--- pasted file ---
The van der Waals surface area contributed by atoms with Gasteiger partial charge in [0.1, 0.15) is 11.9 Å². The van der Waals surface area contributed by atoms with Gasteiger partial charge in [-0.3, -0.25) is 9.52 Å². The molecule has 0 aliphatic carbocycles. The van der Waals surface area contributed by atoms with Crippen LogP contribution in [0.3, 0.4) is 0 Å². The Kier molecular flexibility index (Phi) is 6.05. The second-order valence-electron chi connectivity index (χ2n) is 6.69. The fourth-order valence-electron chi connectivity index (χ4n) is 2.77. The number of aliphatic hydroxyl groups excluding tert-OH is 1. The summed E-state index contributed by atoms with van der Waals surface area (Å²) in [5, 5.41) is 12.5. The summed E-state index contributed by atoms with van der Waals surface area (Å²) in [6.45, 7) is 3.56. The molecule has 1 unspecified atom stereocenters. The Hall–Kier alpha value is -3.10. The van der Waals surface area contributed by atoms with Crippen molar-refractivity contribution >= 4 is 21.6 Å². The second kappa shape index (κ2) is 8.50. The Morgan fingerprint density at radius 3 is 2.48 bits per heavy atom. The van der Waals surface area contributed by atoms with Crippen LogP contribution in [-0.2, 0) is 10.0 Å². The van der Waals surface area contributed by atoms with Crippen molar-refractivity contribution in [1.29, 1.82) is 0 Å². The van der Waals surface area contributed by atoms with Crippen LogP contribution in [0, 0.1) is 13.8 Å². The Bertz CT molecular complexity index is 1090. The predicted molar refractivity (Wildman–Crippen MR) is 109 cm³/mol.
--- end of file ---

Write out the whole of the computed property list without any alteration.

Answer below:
The van der Waals surface area contributed by atoms with Gasteiger partial charge in [0.1, 0.15) is 11.9 Å². The van der Waals surface area contributed by atoms with Gasteiger partial charge in [-0.3, -0.25) is 9.52 Å². The molecule has 0 aliphatic carbocycles. The van der Waals surface area contributed by atoms with Crippen LogP contribution in [0.3, 0.4) is 0 Å². The Kier molecular flexibility index (Phi) is 6.05. The second-order valence-electron chi connectivity index (χ2n) is 6.69. The fourth-order valence-electron chi connectivity index (χ4n) is 2.77. The number of aliphatic hydroxyl groups excluding tert-OH is 1. The summed E-state index contributed by atoms with van der Waals surface area (Å²) in [5, 5.41) is 12.5. The summed E-state index contributed by atoms with van der Waals surface area (Å²) in [6.45, 7) is 3.56. The molecule has 1 unspecified atom stereocenters. The Hall–Kier alpha value is -3.10. The van der Waals surface area contributed by atoms with Crippen molar-refractivity contribution >= 4 is 21.6 Å². The second kappa shape index (κ2) is 8.50. The Morgan fingerprint density at radius 3 is 2.48 bits per heavy atom. The van der Waals surface area contributed by atoms with Crippen LogP contribution in [-0.2, 0) is 10.0 Å². The van der Waals surface area contributed by atoms with Crippen molar-refractivity contribution in [1.29, 1.82) is 0 Å². The van der Waals surface area contributed by atoms with Crippen LogP contribution in [0, 0.1) is 13.8 Å². The Bertz CT molecular complexity index is 1090. The predicted molar refractivity (Wildman–Crippen MR) is 109 cm³/mol.